It’s difficult to explain but the transformation was more than physical. It’s important to consider that many lives were taken with these weapons; as if a sort of exorcism was taking place the music expelled the demons they held, as well as being a requiem for lives lost. [...] This is also a call to action, since we cannot stop the violence only at the place where the weapons are being used, but also where they are made. There is a disparity between visible and invisible violence. The nearly 80,000 deaths by gun-shot that have occurred in Mexico in the last 6 years, or the school shootings in the US are the visible side of violence. The invisible side is that one of gun trade-shows, neglecting assault rifle bans, and shareholder profit from public companies. This is a large industry of death and suffering for which no cultural rejection is expressed.Guns continue to be depicted as something sexy both in Hollywood and in videogames; there may be actors who won’t smoke on the screen, but there has not been one who would reject the role of a trigger-happy hero.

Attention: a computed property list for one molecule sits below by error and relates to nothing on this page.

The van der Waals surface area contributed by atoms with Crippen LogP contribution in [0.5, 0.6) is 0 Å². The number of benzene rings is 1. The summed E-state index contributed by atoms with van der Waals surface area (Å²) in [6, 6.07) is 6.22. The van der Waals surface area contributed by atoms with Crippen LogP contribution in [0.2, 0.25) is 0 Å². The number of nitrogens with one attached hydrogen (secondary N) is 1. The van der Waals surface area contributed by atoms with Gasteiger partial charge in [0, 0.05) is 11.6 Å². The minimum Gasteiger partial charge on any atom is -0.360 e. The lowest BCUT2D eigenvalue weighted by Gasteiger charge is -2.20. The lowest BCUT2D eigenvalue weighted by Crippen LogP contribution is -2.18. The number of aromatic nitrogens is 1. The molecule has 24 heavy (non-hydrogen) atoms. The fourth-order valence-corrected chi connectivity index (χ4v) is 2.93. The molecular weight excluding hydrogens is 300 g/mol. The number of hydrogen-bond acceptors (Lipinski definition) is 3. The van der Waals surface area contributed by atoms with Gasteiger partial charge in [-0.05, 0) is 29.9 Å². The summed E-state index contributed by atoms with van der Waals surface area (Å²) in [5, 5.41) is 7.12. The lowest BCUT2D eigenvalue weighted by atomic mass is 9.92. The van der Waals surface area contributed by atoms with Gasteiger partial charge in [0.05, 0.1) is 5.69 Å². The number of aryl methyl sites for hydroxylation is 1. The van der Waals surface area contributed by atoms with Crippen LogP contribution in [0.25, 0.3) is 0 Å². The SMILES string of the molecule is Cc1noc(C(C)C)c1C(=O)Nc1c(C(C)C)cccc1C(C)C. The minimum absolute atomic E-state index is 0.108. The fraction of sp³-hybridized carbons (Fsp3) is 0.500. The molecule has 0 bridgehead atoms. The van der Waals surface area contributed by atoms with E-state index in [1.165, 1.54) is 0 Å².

Surprisingly this is not the artists first project involving the reuse of guns. Back in 2008 he was provided with 1,527 destroyed weapons which he melted down to build shovels to plant 1,527 trees as part of his Palas por Pistolas project. If you liked this also check out the work of Al Farrow. (via my amp goes to 11)